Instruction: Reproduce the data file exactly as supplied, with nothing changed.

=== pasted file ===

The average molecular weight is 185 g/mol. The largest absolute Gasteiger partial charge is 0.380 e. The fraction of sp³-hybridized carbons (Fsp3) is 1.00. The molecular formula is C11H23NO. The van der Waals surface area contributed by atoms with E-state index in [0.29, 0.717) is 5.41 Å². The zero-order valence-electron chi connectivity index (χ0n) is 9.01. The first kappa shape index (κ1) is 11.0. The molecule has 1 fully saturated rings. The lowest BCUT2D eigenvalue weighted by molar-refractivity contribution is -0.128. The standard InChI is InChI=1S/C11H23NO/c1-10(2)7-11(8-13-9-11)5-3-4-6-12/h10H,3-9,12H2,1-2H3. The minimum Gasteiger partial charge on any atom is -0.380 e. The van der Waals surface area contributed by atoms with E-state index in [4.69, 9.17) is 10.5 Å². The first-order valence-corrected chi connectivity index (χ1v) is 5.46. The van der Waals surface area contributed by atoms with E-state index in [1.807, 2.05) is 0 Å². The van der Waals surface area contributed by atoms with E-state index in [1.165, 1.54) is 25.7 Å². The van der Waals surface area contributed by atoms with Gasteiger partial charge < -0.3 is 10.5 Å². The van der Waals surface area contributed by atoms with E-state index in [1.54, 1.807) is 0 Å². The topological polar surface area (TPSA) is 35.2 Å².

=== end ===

The average molecular weight is 185 g/mol. The largest absolute Gasteiger partial charge is 0.380 e. The fraction of sp³-hybridized carbons (Fsp3) is 1.00. The molecular formula is C11H23NO. The van der Waals surface area contributed by atoms with E-state index in [0.29, 0.717) is 5.41 Å². The zero-order valence-electron chi connectivity index (χ0n) is 9.01. The first kappa shape index (κ1) is 11.0. The molecule has 1 fully saturated rings. The lowest BCUT2D eigenvalue weighted by molar-refractivity contribution is -0.128. The standard InChI is InChI=1S/C11H23NO/c1-10(2)7-11(8-13-9-11)5-3-4-6-12/h10H,3-9,12H2,1-2H3. The minimum Gasteiger partial charge on any atom is -0.380 e. The van der Waals surface area contributed by atoms with E-state index in [4.69, 9.17) is 10.5 Å². The first-order valence-corrected chi connectivity index (χ1v) is 5.46. The van der Waals surface area contributed by atoms with E-state index in [1.807, 2.05) is 0 Å². The van der Waals surface area contributed by atoms with E-state index in [1.165, 1.54) is 25.7 Å². The van der Waals surface area contributed by atoms with Gasteiger partial charge < -0.3 is 10.5 Å². The van der Waals surface area contributed by atoms with E-state index in [1.54, 1.807) is 0 Å². The topological polar surface area (TPSA) is 35.2 Å².